Herbert George Wells was born in Atley House in High St., Bromley, Kent, England in the U.K. on this date to a then shop keeper and professional cricketer father and domestic servant mother; he was the fourth and final child for the couple. The family struggled with money. In 1874, an accident left Wells with a broken leg and bedridden; his father began to bring him books from the local lending library to read to pass the time. This inspired in him a desire to write. Later that year he entered the private school Thomas Morley's Commercial Academy (a school founded in 1849). Wells later remembered that the instruction was erratic and focused teaching copperplate handwriting and math courses of interest only to tradesmen. He continued at the school until 1880, when he was basically forced to quit. In 1877, his father fractured a thigh and was unable to continue his primary career as a professional sportsman. The family then sought to send out the sons into active apprenticeship. For 3 years Wells languished in an apprentice position with the Southsea Drapery Emporium. Although the experience was a bleak one, it would inspire at least two of novels. In 1879 things turned more toward Wells' interest, when his mother was able, through a relative, to secure for him at the National School and a pupil-teacher. Unhappily, this did not last long and Wells had to return to apprenticeship work as a chemists assistant; this was not an area that interested him at all and the situation did not last long. His mother, however, was given a position in the home of prominent family in Sussex that allowed room and board for family. He availed himself of this, and was given access to the house's vast library, which he devoured eagerly. In 1883, he persuaded his parents to release him from the life of apprenticeship and took an opportunity by Midhurst Grammar School to work there as a pupil-teacher (he had attended the school previously for a very short time). He spent time there in self-study and teaching science and Latin. This earned him the chance to study at what was then the Normal School of Science (now the Royal College of Science) under Thomas Henry Huxley. He would go on to make a deep impact in the area of the societies of the sciences and public discourse (such as debating). It would be several years before he kindled an active interest in writing, which came around 1886 or 1887. He left the school in the year 1887 and soon moved to an area that would go on to inspire his novel War of the Worlds. His earliest novels, which he called "scientific romances" rank amongst his most well known today. Along with War Of, they include: The Invisible Man, The Time Machine, the Island Of Dr. Moreau and The First Men In The Moon. He would go on to have enormous popularity and influence during his lifetime; with his writing being almost incidental to his greater ideas of social reform and notions of future innovations in the real world. He was in his writing a sort of Da Vinci; and turned out to be quite accurate in many mechanical predictions that he made in the world of industrial invention (he was off by some estimates--like air travel--in time frame, but he, nonetheless, was right about a great number of time lines). Wells, of course, lived long enough to see so many of these technological milestones take place. And not the least of these technological wonders was the invention of the projected moving picture. Indeed the first film to be rendered from Wells' work came when he was 36 years of age, and remains one the most famous of early films: Méliès A Trip To The Moon, which also drew most heavily from the work of Jules Verne. Made in 1902, the film was for it's time astonishingly long: 13 minutes. His work wouldn't be used again until 1908 (not credited), and it would not be until 1909 that a film fully utilizing his work was made--this time the film took on his work exclusively. Produced in France by Pathé Ferés, Le voleur invisible was based on the novel The Invisible Man. One of the directors was Segundo de Chomon, who, a year earlier had undertaken a remake of Mélies film in An Excursion To The Moon. In all, 13 films were produced from his work during the silent era. Three of these, a comedic trilogy, starred one Elsa Lanchester who would go on to fame as the bride in James' Whale's Bride of Frankenstein (in which she also played it's writer Mary Shelley...speaking of literature). [See The Tonic, Daydreams, and Blue Bottles.] The first sound film made from his work is a famous pre-code horror film based on The Island Of Dr. Moreau, in Island Of Lost Souls (1932) which starred Charles Laughton. Of course, the next film made from his work is as famous as as any film from the era gets; Universal's James Whale directed The Invisible Man from 1933 stars Claude Rains as the mad scientist and his invention of monocane--the invisibility drug. The film sparked a franchise for Universal. In fact, many horror films from the 1930's and 1940's used his work as source material. For example, the United Kingdom's Ealing studios gave us Dead of Night starring Redgrave brother Michael in 1945 the year before Wells' death. While he did live well into the era of movies (!), he did not survive to see the growing influence on the small screen of television. His work made it's television debut early in ABC's Actor's Studio in the 1948 episode The Inexperienced Ghost. He work was famously used in the 1950's science fiction craze, most famously in the 1953 War Of The Worlds. Rod Taylor was in a Wells film--The Time Machine (1960)--before he met birds in Hitchcock's film of 1963. Two infamous films (each in their own way) have been made from The Island of Dr. Moreau. And Stephen Spielberg filmed his version of War Of The Worlds in 2005 with Tom Cruise. His work has even met Abbott and Costello. The most recent aired or released use of his work came last year in the mini-series The Nightmare Worlds of H. G. Wells in the U.K. There are three titles set for future release of his work. One is an episode of an independent television series and the other two are major film remakes by Universal with no set time frame for production or release. This is no way begins to cover his works produced for the radio--by far the most infamous was the 1938 Orson Welles produced War Of The Worlds broadcast that had US citizens believing that the planet was actually being invaded by aliens. Wells was himself interviewed by the same crew (Welles on Wells so to speak) two years later. Wells made an appearance in one silent film as a celebrity guest in They Forgot To Read The Directions in 1924. H. G. Wells, who had suffered a good deal of his last years with diabetes, died on the 13th of August in 1946, probably at his flat in London. He was cremated at the famous Golder's Green and his ashes were scattered at sea near Old Harry Rocks in Dorset. For more on his very complicated life history, please see Wikipedia below.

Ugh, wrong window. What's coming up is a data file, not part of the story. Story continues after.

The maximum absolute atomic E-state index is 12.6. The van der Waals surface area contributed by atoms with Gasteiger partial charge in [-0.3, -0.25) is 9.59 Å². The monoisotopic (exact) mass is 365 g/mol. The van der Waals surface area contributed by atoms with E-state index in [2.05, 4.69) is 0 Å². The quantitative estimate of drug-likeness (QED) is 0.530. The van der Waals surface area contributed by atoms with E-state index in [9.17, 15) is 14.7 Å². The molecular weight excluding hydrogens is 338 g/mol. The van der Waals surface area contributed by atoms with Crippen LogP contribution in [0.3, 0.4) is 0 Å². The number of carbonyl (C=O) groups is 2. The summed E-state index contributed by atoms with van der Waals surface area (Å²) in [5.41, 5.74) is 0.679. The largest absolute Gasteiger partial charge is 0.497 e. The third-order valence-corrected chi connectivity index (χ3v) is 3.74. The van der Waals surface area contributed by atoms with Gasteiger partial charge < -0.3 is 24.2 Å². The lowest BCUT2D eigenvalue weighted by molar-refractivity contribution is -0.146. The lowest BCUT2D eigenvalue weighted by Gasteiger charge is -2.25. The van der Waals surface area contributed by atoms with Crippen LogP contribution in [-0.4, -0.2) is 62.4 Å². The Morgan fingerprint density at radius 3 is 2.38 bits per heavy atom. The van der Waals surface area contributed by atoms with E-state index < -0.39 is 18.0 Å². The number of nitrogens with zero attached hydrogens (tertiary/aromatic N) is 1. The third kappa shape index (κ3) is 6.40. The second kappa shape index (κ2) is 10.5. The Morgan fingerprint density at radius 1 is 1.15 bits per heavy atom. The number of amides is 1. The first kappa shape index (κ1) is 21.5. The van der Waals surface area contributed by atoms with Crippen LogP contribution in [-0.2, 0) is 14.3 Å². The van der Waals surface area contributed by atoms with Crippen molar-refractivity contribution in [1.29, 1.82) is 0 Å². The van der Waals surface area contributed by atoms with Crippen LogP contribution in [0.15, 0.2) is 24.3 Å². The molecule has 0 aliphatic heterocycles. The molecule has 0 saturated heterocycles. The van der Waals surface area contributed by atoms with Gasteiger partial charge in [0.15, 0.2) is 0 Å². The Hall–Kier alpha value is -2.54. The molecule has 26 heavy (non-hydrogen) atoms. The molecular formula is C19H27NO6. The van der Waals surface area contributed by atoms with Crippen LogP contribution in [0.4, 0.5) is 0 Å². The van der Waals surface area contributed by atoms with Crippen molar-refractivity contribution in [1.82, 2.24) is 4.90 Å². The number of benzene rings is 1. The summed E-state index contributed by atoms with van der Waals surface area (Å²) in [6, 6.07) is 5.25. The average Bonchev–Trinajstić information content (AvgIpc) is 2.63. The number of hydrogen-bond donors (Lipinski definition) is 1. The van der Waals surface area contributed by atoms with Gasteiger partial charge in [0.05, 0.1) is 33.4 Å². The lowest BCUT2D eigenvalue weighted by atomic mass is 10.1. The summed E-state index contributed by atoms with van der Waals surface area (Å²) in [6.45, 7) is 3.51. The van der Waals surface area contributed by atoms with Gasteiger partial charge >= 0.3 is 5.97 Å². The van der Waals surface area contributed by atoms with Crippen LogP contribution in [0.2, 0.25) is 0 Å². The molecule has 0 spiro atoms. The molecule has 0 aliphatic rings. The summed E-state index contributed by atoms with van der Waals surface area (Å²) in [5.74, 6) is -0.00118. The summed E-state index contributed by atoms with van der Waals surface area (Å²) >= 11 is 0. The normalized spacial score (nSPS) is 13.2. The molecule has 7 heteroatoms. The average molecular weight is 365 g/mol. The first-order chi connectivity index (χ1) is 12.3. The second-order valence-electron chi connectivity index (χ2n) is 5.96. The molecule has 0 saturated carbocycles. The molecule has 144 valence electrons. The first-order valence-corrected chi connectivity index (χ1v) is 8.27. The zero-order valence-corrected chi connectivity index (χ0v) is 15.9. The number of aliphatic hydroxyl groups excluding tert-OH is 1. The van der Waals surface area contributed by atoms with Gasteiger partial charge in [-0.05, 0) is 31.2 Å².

|From Le voleur invisible (1909)|